Q&A with Turner Asia boss Ricky Ow

Ricky OwRicky Ow is just shy of a year into his role as Asia president of one of the region’s largest international TV broadcasters, Turner, the owner of CNN, Cartoon Network, Boomerang, Adult Swim, TCM and others.

In this interview with Mumbrella’s Asia editor Robin Hicks, the Singaporean former Asia EVP and general manager of Sony Pictures Television talks about his priorities for the year ahead, the aftermath of Turner’s “huge” restructure, and the prickly issue of pay-TV measurement.

So, it’s been a while since you talked to the media after taking the top job at Turner…

I told the PR department that I don’t want to talk to the press for six or seven months after I started. The focus should be on Turner, not on me. I had a plan for the company, but I wanted to have executed that plan before I spoke to the media.

What sort of boss are you?

I’m a boss who I think is approachable to all staff. I want it that way. I don’t want people to be afraid to approach me. I see myself as someone who can roll up their sleeves and take a very pragmatic approach to problem solving – a no bullshit way of getting answers to a problem. If I have to do the heavy lifting, I’ll do it. And I expect the same of my staff. I’m someone who likes to think ahead, in the long term, and that defines my approach.

What do you see as the biggest challenge you face in your role running Turner in Asia?

I started on January 13, which is about 11 months ago. So now is a good time to be talking to you. When I first came to Turner, we had two strong pillars – one in news with CNN as the leading channel in the region, and the other in kids programming with Cartoon Network. The third pillar that I want to bring to Turner is in entertainment. Turner has a strong entertainment offering elsewhere, but not in Asia. Here, we’re starting from ground zero in a crowded market. That’s a challenge, and the current climate does not make things easier. Pay TV has been growing, but not at the same speed this year as previously. There’s a lot of stress for people launching new channels, on top of the ongoing challenge to continue to deliver value to customers and viewers.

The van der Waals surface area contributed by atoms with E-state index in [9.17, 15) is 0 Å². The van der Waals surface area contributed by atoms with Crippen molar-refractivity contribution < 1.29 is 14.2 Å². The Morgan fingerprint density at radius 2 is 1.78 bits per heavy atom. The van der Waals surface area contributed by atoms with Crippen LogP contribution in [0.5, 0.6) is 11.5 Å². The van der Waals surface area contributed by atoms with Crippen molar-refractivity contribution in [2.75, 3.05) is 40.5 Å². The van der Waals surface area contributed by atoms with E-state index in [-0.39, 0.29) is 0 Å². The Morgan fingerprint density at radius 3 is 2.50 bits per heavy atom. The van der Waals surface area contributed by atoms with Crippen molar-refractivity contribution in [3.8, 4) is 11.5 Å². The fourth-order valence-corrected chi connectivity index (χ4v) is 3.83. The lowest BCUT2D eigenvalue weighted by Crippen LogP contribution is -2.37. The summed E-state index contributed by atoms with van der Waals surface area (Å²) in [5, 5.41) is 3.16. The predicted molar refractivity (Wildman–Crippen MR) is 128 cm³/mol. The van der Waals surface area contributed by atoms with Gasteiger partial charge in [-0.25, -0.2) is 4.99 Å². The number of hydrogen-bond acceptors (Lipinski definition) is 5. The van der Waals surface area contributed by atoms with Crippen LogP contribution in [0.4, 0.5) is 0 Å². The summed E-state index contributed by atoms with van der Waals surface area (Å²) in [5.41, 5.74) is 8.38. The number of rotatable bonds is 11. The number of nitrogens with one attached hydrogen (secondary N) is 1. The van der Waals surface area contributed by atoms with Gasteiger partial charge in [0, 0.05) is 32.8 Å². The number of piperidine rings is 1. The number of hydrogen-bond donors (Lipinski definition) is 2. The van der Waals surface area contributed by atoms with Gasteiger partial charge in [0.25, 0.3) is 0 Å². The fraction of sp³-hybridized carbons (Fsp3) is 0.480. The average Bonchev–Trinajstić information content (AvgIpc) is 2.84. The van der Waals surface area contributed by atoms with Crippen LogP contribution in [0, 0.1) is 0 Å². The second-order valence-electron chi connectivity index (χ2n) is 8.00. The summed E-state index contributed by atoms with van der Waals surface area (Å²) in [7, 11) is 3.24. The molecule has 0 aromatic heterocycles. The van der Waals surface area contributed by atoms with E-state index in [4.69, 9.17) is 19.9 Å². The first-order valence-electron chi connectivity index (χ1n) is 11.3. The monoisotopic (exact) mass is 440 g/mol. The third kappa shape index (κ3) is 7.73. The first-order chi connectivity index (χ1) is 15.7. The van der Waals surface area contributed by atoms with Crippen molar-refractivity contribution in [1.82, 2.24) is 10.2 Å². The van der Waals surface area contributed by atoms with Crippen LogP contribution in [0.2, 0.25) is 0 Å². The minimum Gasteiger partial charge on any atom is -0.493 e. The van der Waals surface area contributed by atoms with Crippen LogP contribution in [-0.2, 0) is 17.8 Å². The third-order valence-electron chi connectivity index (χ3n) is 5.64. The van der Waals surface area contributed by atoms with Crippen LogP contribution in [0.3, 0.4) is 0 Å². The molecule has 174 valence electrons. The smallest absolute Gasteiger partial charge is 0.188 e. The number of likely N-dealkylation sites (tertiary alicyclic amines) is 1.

There has been a lot of change at Turner in recent months, particularly last year when the company retrenched one in three of its staff in the regional HQ in Hong Kong. Is the transformation process complete, if not, what is there left to do to ensure the company is pointing in the right direction?

We went through a big restructure last year – it was huge. It’s an ongoing process, but now we’ve done most of what needs to be done. The goal for the company was to continue to be lean and efficient, and the search for efficiency is still there.

Turner’s Ricky Ow and MBC’s Kwang Han Ahn

Ow with MBC’s Kwang Han Ahn for Oh!K launch

I think it was a very bold decision to take, and I applaud the management team for taking it. The story that did not come out is that after the restructure was complete, the money saved was invested back into the business. We’ve since created a new entertainment unit, and launched Boomerang in Australia and then Southeast Asia, Warner TV, Oh!K in Korea and we’ve also introduced catch-up TV services.

You have spent much of your career at Sony. What are the key differences you notice between the two companies in terms of culture?

I can’t really comment on that other to say that, as a company, Turner has a news, kids and entertainment offering, each reaching different audiences. especially in Southeast Asia, where as Sony is more focused on entertainment.

Have you achieved everything you wanted within your first 12 months at the helm?

My first job was to get an A team in place, which I’m now very happy with. It’s a very diverse team. I hate to manage them because they are such strong-minded high-achievers, but I love having such a talented group. We have Phil Nelson handling commercial matters in an expanded role as SVP and MD for Southeast Asia Pacific and North Asia. We hired Greg Ho from Sony to head up corporate communications and marketing. Marianne Lee re-joined me after a stint at Universal Networks in April to head up our entertainment unit, and Shitiz Jain, previously the CFO at Discovery Channel, has come on board to lead our finance team. They’re very talented people who know how to get things done.